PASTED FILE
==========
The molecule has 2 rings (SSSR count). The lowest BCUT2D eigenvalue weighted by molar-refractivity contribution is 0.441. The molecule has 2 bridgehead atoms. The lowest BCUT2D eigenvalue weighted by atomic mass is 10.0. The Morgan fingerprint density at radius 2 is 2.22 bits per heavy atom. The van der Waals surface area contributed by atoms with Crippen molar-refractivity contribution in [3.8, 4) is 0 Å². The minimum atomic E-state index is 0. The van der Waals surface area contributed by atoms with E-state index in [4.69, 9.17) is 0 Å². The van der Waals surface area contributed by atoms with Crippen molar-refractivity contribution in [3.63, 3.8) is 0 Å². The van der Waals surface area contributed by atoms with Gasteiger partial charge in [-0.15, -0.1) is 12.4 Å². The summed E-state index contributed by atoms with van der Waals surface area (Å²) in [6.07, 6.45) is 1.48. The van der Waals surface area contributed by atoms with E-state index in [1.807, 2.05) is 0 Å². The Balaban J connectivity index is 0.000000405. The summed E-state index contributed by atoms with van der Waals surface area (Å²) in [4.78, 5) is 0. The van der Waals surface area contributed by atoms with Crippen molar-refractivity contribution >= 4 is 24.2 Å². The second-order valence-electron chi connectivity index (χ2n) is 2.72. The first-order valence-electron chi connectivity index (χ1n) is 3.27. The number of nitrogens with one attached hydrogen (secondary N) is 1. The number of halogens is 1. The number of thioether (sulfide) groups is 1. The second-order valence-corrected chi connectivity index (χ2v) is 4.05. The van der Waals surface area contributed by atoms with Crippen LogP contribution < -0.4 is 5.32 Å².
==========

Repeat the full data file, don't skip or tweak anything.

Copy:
The molecule has 2 rings (SSSR count). The lowest BCUT2D eigenvalue weighted by molar-refractivity contribution is 0.441. The molecule has 2 bridgehead atoms. The lowest BCUT2D eigenvalue weighted by atomic mass is 10.0. The Morgan fingerprint density at radius 2 is 2.22 bits per heavy atom. The van der Waals surface area contributed by atoms with Crippen molar-refractivity contribution in [3.8, 4) is 0 Å². The minimum atomic E-state index is 0. The van der Waals surface area contributed by atoms with E-state index in [4.69, 9.17) is 0 Å². The van der Waals surface area contributed by atoms with Crippen molar-refractivity contribution in [3.63, 3.8) is 0 Å². The van der Waals surface area contributed by atoms with Gasteiger partial charge in [-0.15, -0.1) is 12.4 Å². The summed E-state index contributed by atoms with van der Waals surface area (Å²) in [6.07, 6.45) is 1.48. The van der Waals surface area contributed by atoms with E-state index in [1.807, 2.05) is 0 Å². The Balaban J connectivity index is 0.000000405. The summed E-state index contributed by atoms with van der Waals surface area (Å²) in [4.78, 5) is 0. The van der Waals surface area contributed by atoms with Crippen molar-refractivity contribution >= 4 is 24.2 Å². The second-order valence-electron chi connectivity index (χ2n) is 2.72. The first-order valence-electron chi connectivity index (χ1n) is 3.27. The number of nitrogens with one attached hydrogen (secondary N) is 1. The number of halogens is 1. The number of thioether (sulfide) groups is 1. The second-order valence-corrected chi connectivity index (χ2v) is 4.05. The van der Waals surface area contributed by atoms with Crippen LogP contribution < -0.4 is 5.32 Å².